Nokia to cut 1,000 jobs in Finland

Nokia makes a deal with unions to eliminate 1,000 jobs at a manufacturing plant in Finland as the company fulfills its promise of 4,000 job cuts.

Marguerite Reardon Former senior reporter
Marguerite Reardon started as a CNET News reporter in 2004, covering cellphone services, broadband, citywide Wi-Fi, the Net neutrality debate and the consolidation of the phone companies.
Marguerite Reardon
2 min read
Nokia CEO Stephen Elop giving a keynote address at Mobile World Congress in Barcelona, Spain, earlier this year. Roger Cheng/CNET

Nokia has struck an agreement with union leaders to cut 1,000 jobs at its oldest cell phone manufacturing plant in Finland, according to news reports.

Nokia said that up to 1,000 jobs would be cut from the plant in Salo, Finland. The facility will be converted to handle software customization and the phones will be manufactured in Asia. There are currently about 1,700 employees working at the Salo facility. Most of the cuts will be completed by the end of June.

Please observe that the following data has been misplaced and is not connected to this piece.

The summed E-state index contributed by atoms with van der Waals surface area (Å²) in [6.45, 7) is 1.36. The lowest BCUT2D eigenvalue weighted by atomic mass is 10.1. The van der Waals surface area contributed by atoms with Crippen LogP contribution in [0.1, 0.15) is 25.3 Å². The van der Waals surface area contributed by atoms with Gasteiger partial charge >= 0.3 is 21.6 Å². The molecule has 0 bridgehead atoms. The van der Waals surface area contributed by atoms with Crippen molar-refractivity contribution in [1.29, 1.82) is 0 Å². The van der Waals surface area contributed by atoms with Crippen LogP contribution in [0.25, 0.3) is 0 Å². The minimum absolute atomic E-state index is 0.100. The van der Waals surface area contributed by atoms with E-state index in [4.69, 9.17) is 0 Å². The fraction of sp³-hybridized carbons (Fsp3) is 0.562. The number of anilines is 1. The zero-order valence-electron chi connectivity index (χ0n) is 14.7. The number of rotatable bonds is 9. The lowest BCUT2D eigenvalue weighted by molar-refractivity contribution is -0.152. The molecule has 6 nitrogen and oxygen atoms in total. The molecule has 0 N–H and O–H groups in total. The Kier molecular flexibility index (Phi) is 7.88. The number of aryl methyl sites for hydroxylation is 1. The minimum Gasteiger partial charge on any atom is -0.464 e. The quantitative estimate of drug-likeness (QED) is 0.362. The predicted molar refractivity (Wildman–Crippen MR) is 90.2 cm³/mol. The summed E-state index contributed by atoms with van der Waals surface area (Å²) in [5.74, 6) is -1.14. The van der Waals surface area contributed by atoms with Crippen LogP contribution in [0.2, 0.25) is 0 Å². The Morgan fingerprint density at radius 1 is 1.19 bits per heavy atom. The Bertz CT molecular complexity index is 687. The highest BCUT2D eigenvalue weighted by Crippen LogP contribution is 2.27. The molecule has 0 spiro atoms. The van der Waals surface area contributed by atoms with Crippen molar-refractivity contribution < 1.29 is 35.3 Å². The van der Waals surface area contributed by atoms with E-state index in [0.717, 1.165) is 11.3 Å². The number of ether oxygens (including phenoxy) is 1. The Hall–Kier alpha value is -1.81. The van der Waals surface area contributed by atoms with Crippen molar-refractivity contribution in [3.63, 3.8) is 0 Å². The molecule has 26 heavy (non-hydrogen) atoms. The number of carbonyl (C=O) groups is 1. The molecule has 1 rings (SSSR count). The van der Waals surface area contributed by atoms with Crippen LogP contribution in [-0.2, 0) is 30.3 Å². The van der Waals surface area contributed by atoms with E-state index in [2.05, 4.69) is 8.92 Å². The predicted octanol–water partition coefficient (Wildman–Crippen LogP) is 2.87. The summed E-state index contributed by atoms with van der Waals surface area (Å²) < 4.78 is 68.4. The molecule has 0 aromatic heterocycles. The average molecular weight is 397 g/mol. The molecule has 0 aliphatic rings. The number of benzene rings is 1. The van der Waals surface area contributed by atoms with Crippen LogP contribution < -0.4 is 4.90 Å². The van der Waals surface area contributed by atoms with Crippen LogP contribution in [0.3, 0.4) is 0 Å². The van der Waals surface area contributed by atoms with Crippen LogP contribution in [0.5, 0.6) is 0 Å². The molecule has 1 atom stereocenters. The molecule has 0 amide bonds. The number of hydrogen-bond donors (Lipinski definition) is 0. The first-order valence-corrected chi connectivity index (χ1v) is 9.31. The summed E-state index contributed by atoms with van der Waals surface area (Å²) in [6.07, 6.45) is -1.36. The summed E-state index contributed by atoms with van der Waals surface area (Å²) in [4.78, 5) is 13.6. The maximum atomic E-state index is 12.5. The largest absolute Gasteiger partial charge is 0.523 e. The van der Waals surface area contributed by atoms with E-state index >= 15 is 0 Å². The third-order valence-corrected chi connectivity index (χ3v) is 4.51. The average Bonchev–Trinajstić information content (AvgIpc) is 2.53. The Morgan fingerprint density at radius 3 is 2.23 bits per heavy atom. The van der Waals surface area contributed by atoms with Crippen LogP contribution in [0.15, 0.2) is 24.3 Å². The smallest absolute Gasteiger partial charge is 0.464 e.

The job losses are part of a plan that Nokia announced in February, when the company announced it would eliminate a total of about 4,000 jobs at cell phone manufacturing plants in Salo, Finland, as well as in Reynosa, Mexico, and Komarom, Hungary.

Including the cuts announced in February, Nokia will have eliminated about 13,800 jobs in total over the past year. As of the end of 2011, the company employed about 134,000 people.

The cuts come as the company tries to compete more aggressively with Apple and companies such as Samsung and LG, which are using Google Android software to build smartphones. A year ago, Nokia abandoned its Symbian operating system and formed a strategic partnership with Microsoft. It has introduced the first devices that use the Microsoft Windows Phone software on Nokia devices. And its flagship Lumia 900 is expected to launch in the U.S. later this month.

But the transition has not been easy for Nokia as it continues to lose market share throughout the world. The employee and spending cuts are part of CEO Stephen Elop's strategy of getting Nokia back on track.